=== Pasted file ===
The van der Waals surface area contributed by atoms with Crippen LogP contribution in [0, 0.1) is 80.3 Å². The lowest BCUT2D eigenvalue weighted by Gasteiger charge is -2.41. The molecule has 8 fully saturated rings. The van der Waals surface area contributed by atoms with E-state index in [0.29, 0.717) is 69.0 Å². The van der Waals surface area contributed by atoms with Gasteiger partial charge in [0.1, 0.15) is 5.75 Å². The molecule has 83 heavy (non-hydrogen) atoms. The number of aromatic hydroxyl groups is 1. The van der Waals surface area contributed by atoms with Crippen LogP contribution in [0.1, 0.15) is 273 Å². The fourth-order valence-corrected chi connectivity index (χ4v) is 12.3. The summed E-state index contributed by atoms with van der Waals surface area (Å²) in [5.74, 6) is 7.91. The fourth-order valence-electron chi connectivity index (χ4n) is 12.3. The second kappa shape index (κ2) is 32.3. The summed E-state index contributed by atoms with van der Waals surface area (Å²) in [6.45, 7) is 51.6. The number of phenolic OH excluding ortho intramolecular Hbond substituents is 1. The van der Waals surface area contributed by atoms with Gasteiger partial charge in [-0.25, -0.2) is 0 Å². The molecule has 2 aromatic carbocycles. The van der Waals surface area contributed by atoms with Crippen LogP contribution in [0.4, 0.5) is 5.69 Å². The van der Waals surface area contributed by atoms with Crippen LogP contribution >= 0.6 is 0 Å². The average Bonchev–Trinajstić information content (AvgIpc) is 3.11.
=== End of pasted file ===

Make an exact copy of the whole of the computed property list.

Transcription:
The van der Waals surface area contributed by atoms with Crippen LogP contribution in [0, 0.1) is 80.3 Å². The lowest BCUT2D eigenvalue weighted by Gasteiger charge is -2.41. The molecule has 8 fully saturated rings. The van der Waals surface area contributed by atoms with E-state index in [0.29, 0.717) is 69.0 Å². The van der Waals surface area contributed by atoms with Gasteiger partial charge in [0.1, 0.15) is 5.75 Å². The molecule has 83 heavy (non-hydrogen) atoms. The number of aromatic hydroxyl groups is 1. The van der Waals surface area contributed by atoms with Crippen LogP contribution in [0.1, 0.15) is 273 Å². The fourth-order valence-corrected chi connectivity index (χ4v) is 12.3. The summed E-state index contributed by atoms with van der Waals surface area (Å²) in [5.74, 6) is 7.91. The fourth-order valence-electron chi connectivity index (χ4n) is 12.3. The second kappa shape index (κ2) is 32.3. The summed E-state index contributed by atoms with van der Waals surface area (Å²) in [6.45, 7) is 51.6. The number of phenolic OH excluding ortho intramolecular Hbond substituents is 1. The van der Waals surface area contributed by atoms with Gasteiger partial charge in [-0.25, -0.2) is 0 Å². The molecule has 2 aromatic carbocycles. The van der Waals surface area contributed by atoms with Crippen LogP contribution in [0.4, 0.5) is 5.69 Å². The van der Waals surface area contributed by atoms with Crippen LogP contribution >= 0.6 is 0 Å². The average Bonchev–Trinajstić information content (AvgIpc) is 3.11.